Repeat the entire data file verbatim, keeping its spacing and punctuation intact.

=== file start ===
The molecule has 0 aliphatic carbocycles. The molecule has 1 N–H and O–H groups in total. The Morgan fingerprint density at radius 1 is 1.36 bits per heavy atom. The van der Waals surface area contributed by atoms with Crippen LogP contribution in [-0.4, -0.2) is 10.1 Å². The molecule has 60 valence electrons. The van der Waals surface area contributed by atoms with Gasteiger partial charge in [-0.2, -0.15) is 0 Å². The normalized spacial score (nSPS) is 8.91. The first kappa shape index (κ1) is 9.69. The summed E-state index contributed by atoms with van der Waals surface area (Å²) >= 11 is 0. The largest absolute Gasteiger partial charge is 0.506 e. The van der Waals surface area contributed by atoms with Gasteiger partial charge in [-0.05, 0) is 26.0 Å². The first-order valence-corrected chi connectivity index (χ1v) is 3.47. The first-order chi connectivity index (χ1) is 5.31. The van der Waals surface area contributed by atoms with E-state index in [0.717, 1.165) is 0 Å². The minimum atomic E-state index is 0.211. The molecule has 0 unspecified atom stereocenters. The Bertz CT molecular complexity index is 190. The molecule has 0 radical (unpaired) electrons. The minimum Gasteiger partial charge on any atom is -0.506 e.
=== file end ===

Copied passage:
The molecule has 0 aliphatic carbocycles. The molecule has 1 N–H and O–H groups in total. The Morgan fingerprint density at radius 1 is 1.36 bits per heavy atom. The van der Waals surface area contributed by atoms with Crippen LogP contribution in [-0.4, -0.2) is 10.1 Å². The molecule has 60 valence electrons. The van der Waals surface area contributed by atoms with Gasteiger partial charge in [-0.2, -0.15) is 0 Å². The normalized spacial score (nSPS) is 8.91. The first kappa shape index (κ1) is 9.69. The summed E-state index contributed by atoms with van der Waals surface area (Å²) >= 11 is 0. The largest absolute Gasteiger partial charge is 0.506 e. The van der Waals surface area contributed by atoms with Gasteiger partial charge in [-0.05, 0) is 26.0 Å². The first-order valence-corrected chi connectivity index (χ1v) is 3.47. The first-order chi connectivity index (χ1) is 5.31. The van der Waals surface area contributed by atoms with E-state index in [0.717, 1.165) is 0 Å². The minimum atomic E-state index is 0.211. The molecule has 0 unspecified atom stereocenters. The Bertz CT molecular complexity index is 190. The molecule has 0 radical (unpaired) electrons. The minimum Gasteiger partial charge on any atom is -0.506 e.